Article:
• We know many of these tech companies are based in the Bay Area or New York, so let's talk

  • about salaries.

  • A full-stack engineer in either of those cities is likely expecting to make north of $100,000/yr,

  • probably closer to $150,000/yr.

  • In early company stages, they might take a below-market salary in exchange for some stock

  • options (go check our video on Stock Options), but the 10th or the 20th employee will want

  • some benefits- because everybody else is offering benefits.

  • That might range from Uber rides to subsidized food, computer upgrades, medical insurance,

  • paid vacation... and all of that adds up.

  • You also have to count the extra seat in your office, which is at least $800/mo on most

  • co-working locations.

  • So you are probably looking at an overhead cost of 25% on top of every employee.

  • Let's round that to $200K/yr per full-stack engineer.

  • Five engineers in these cities translate easily into $1MM per year.

  • If you are building a tech product, you need quite a few of those.

  • There's a delicate balance of how many people you need to build a product as fast as possible.

  • Doubling your staff doesn't translate into 2x productivity!

  • Companies have other expenses, of course- accountants, lawyers, servers.

  • To give you an idea, a company like us, Slidebean, spends about $20,000/mo in web services alone-

  • that is, server costs to AWS and SaaS fees to the many platforms we use in our day to

  • day operations.

  • The first time we spent more than $1MM in a year, it blew my mind how I held $1MM in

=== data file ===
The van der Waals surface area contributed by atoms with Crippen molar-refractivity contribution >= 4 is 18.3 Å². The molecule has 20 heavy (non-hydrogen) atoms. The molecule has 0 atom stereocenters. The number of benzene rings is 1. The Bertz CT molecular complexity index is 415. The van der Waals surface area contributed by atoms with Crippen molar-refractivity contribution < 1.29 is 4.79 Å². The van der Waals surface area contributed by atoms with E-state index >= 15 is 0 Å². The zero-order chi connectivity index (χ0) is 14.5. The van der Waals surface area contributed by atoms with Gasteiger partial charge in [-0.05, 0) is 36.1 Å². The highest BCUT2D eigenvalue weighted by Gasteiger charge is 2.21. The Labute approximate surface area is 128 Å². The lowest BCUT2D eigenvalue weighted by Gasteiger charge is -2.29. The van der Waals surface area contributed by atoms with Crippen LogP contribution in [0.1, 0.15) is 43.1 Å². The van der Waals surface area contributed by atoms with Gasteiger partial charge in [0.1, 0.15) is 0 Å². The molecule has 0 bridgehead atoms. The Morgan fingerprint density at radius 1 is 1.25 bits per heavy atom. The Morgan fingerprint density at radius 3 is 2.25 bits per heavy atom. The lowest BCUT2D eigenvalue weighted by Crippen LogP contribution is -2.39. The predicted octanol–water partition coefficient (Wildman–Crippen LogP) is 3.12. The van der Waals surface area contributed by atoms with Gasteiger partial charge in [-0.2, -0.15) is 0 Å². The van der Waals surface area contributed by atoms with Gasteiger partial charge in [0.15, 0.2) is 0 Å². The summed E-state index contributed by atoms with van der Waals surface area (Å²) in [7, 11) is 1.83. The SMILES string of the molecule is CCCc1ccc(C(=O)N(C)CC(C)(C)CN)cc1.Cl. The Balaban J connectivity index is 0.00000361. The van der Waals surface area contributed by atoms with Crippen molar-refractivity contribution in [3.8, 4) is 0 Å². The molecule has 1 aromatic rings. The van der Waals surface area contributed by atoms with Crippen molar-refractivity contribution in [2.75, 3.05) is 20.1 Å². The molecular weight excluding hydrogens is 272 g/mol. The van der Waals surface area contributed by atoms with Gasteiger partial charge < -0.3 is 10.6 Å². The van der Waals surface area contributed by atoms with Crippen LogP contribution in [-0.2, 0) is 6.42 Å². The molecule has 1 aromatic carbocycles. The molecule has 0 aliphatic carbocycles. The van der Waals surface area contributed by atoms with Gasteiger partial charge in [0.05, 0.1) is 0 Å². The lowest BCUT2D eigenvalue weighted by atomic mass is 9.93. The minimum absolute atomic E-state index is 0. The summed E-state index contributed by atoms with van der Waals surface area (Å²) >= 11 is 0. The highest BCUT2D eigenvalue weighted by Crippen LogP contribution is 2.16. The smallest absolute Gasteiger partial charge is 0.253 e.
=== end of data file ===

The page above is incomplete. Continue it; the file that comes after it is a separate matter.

• my hands, and then let it go.

  • I made a video about it.

  • Let's take the Facebook example.

  • First, Instagram.

  • Instagram raised 3 rounds of funding.

  • a Seed $500K round in October 2010.

  • A Series A, $7MM in February 2011 and finally a $50MM Series B round in April 2012.

  • At that point, the company was valued at $500MM.

  • The valuation determines how much stock in the company investors get.

  • In April 2012, FB acquired Instagram.

  • For 1B dollars in a combination of cash and FB stock.

  • At the time, Instagram had 27 million registered users and 13 employees.

  • This means that the investors that had wired the money only weeks prior, made a 2x return.

  • So the last investors just doubled their money in a matter of weeks.

  • Previous investors probably made upwards of 100x their original investment.

  • This transaction is what every single angel investor and venture capital

  • investor looks for.

  • It's a high risk, high reward business.

  • Now, if you've watched 'The Social Network' you probably remember how much Mark Zuckerberg

  • stalled monetizing the site.

  • The script is based on true events and indeed, 'ads aren't cool'.

  • Facebook rolled out ads in 2007.

  • The date the press release came out on Facebook ads, the company had already raised about

  • $300MM.

  • It hadn't made a single dime in revenue.